8. Serve them with tomato ketchup.
NOTE: Eat them when it is hot only, if it becomes cold, then it would go softer and will lose its crispy-ness. We had few when it was hot and after sometime when we checked it had become soft.

This post is sent for Radhika's Winter Carnival on tickling palatea.


Beetroot Palya:

Beetroot - 3
Palya Powder - 2 tbsp
Sugar - 1 tsp
Salt - to taste
Oil - 1 tbsp
Mustard seeds - 1 tsp
Curry leaves - few
Cilantro/Coriander leaves - few

Grate the beetroot using a handy grater
Heat oil in a kadai, add mustard seeds to it and wait till it splutters
Add curry leaves and leave them to roast
Add Salt, Sugar to the oil
Put the grated beetroot to the oil
Stir them well
Once the beetroot is cooked, add palya powder and mix well
Garnish with coriander leaves


Palya Powder:

Using different powders in cooking, cooking would be very simpler and fast, as they are handy.

Groundnut Seeds (roasted) - 1 cup
Fried gram (pottukadale) (putani) (chanagapappulu) - 1 cup
Red Chillies (guntur mirpakayalu, which is not twisted) - 1/2 cup

Grind all the above ingredients in a food processor / mixer

Note: You need to just add this powder while making palya/poriyal along with salt for the cooked vegetable.


Paruppu Rasam or Rasam with Dhal:

A must required for our lunch, as my son and my hubby both are crazy of having rasam rice.

Toor Dhal with tomato is cooked for 4 to 5 whistles. (or till the dhal is properly cooked)
Prepare tadka with mustard seeds and curry leaves, which is nothing but once the oil is hot add mustard seeds and wait till it splutters, add curry leaves.
Add tamarind syrup and cooked tomato into the tadka and leave it to boil.
Add Rasam powder, salt and a little jaggery. Let it boil.
Add cooked dhal to rasam.

Back to Saturdaylunch_19Nov11.


Dhal tadka:

Its nice to eat in occasion, along with chappati. Its very simple to cook.

Dhal Tadka
  • Wash the channa dhal once and add little turmeric to it and cook for 3 whistles.

  • Heat 1 tsp of oil in a kadai, when its hot, add mustard seeds and wait till it splutters.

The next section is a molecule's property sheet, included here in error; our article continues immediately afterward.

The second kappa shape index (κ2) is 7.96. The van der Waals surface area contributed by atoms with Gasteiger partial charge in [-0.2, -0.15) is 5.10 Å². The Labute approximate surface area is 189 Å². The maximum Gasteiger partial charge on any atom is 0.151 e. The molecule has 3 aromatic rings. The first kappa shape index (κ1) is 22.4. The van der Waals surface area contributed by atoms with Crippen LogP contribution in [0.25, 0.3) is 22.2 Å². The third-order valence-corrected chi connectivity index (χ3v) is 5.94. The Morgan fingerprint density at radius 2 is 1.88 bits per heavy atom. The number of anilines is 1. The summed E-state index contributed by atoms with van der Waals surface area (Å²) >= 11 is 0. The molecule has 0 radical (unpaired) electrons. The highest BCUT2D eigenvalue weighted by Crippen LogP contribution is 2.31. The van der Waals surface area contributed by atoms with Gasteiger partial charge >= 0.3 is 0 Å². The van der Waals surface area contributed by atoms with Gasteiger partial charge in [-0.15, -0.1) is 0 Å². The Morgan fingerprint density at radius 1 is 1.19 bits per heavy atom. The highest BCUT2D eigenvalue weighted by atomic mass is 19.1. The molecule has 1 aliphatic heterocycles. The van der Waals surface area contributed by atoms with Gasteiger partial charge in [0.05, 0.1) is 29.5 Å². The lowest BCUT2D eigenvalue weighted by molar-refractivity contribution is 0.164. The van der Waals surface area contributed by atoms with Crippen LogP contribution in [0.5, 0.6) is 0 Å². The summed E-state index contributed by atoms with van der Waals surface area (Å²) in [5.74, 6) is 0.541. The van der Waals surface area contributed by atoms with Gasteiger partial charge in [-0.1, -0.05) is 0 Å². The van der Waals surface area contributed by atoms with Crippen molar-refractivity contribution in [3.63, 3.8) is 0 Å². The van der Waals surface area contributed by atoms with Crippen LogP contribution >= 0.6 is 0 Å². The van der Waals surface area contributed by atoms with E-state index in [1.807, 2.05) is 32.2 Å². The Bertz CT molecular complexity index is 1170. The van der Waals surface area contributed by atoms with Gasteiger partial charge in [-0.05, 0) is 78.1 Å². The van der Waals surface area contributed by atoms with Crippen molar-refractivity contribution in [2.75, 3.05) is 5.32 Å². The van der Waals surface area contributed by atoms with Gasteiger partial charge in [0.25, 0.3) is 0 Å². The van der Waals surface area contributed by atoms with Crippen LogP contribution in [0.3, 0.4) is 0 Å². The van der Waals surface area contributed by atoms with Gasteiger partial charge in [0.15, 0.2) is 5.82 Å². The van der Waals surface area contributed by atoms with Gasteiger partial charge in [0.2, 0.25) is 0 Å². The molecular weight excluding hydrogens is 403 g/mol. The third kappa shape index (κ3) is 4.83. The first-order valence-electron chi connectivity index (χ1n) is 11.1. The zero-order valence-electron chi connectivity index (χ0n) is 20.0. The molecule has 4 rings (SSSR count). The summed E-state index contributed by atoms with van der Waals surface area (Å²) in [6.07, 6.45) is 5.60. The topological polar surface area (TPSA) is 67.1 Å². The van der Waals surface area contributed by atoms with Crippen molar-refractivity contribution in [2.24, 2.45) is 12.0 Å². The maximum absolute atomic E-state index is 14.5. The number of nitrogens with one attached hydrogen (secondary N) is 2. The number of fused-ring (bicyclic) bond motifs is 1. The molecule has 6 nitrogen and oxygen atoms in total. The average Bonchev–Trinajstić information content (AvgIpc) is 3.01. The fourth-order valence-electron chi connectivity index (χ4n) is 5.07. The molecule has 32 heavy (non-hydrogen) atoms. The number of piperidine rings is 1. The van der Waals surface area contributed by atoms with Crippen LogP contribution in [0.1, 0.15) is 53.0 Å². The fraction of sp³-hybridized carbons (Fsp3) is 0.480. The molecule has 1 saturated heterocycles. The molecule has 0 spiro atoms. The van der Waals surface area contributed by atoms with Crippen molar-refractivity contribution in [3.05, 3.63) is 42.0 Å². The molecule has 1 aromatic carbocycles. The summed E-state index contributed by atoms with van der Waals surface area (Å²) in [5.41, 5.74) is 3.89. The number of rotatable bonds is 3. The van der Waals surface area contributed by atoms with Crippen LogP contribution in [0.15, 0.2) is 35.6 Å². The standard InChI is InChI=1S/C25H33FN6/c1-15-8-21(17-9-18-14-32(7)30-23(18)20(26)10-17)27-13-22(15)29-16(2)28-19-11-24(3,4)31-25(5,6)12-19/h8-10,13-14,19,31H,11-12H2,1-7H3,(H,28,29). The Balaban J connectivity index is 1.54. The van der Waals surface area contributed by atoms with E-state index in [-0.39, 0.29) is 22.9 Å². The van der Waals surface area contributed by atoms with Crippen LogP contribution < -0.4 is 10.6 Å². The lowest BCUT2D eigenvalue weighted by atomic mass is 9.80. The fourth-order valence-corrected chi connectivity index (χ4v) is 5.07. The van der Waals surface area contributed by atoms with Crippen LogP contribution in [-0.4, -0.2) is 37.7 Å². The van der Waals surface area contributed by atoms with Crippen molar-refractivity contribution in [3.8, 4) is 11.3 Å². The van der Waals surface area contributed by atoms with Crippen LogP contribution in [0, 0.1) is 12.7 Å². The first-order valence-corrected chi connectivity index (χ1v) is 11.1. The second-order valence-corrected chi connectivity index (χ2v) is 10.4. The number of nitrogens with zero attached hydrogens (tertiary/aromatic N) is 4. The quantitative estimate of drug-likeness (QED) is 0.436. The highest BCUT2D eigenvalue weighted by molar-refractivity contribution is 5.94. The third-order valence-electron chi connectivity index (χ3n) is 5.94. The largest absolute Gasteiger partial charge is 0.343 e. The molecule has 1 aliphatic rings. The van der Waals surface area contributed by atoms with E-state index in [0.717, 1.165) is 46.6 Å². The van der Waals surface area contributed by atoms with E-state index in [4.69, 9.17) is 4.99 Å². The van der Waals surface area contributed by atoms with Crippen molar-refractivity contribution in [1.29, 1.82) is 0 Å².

• Add curry leaves, chopped green chillies, salt and fry
  • Put cooked dhal and fry them for some more time
  • Sprinkle coriander leaves on top of dhal tadka.
Back to Saturdaylunch_19Nov11



A perfect lunch should have atleast one sweet (diabetes patient try the same with  sugar free ingredient).

  • Rice - 1 cup
  • Channa Dhal - 1 handful
  • Jaggery - 1/2 cup
  • Cardmom Powder - 1 tsp
  • Dry grapes / kismis - 1 handful (quantity can vary as per your taste)
  • Cashewnuts - 5 to 6
  • Ghee - 2 tbsp
  • Poppy Seeds - 2 tsp
  • Coconut - 1/2

Sweet Pongal/Chakra Pongal
  1. Cook rice and channa dhal (kadale bele) for 4 whistles
  2. Add 1 tsp ghee into a kadai, heat them fry cashewnuts and dry grapes, keep them aside
  3. Add remaining ghee and heat them, put poppy seeds, cardmom powder, coconut and fry for sometime
  4. Add the cooked rice and dhal and fry for some more time, so that all the ingredients get mixed.
  5. Add jaggery in the end and leave it for sometime, let them get mixed well
  6. Serve hot.
Back to SaturdayLunch_19Nov11


I was delighted to cook last Saturday, 19th Nov 2011 a variety of dishes viz., Rice, Dhal Fry, Rasam with Dhal, Beetroot Palya/Poriyal, Sweet Pongal and curds (of course, curds is just adding sour curds into the milk nothing more than that).

Sweet Pongal/Chakra Pongal
Beetroot Palya

Dhal Tadka

Rasam with Dhal
In the evening, I had prepared Mosaru Kodabale and Mosaru Nipatu. Thus was my beautiful Saturday.

Friday, November 18, 2011


My working day starts with writing a post. I am getting addicted to my blog. Thanks for all those whom I follow through their blogs. Added advantage is event in their blog.

Yesterday, I had just posted my tomato gojju recipe which I prepared on last friday. As it was over I just did tomato gojju and mixed it with my bread. Had tomato bread and coffee for my breakfast, an yummy and healthy breakfast.

  • Tomato Gojju - 1 tbsp
  • Bread - 2
  • Butter - 1 tsp

  1. Put the butter on the bread on both the sides and toast them
  2. Separate the bread crumbs from the bread and keep it aside
  3. Take a bowl and mix bread pieces and tomato gojju.
  4. Garnish the mixture with bread crumbs as the bread pieces would have become soft.

This post is going to the following events.
Breakfast Club by Krithika on Krithi's Kitchen started by Helen.

LGSS - Tomato event by Anu started by Vatsala.

Thursday, November 17, 2011



Paddu or Khara Panniyaram can be had as a breakfast or as a snack. This is made up of dosa batter. This can be served with any kind of chutney. Children would love to eat them with tomato ketchup. This is also a South Indian recipe. Paddu with coffee serves as a winter recipe for your sweet evening.

  • Dosa Batter – 1 cup
  • Groundnut seeds – ½ cup
  • Onion – 2 nos
  • Coriander leaves – ½ cup
  • Salt to taste

  1. Roast and remove the skin of groundnut seeds
  2. Grind the groundnut seeds just one small round in mixer
  3. Add chopped onion, groundnut seeds, chopped coriander leaves, salt to dosa batter and mix them well
  4. Put 1 tsp oil in each hole in panniyaram acchu
  5. Now fill each hole of panniyaram acchu with the mixture
  6. Leave them to roast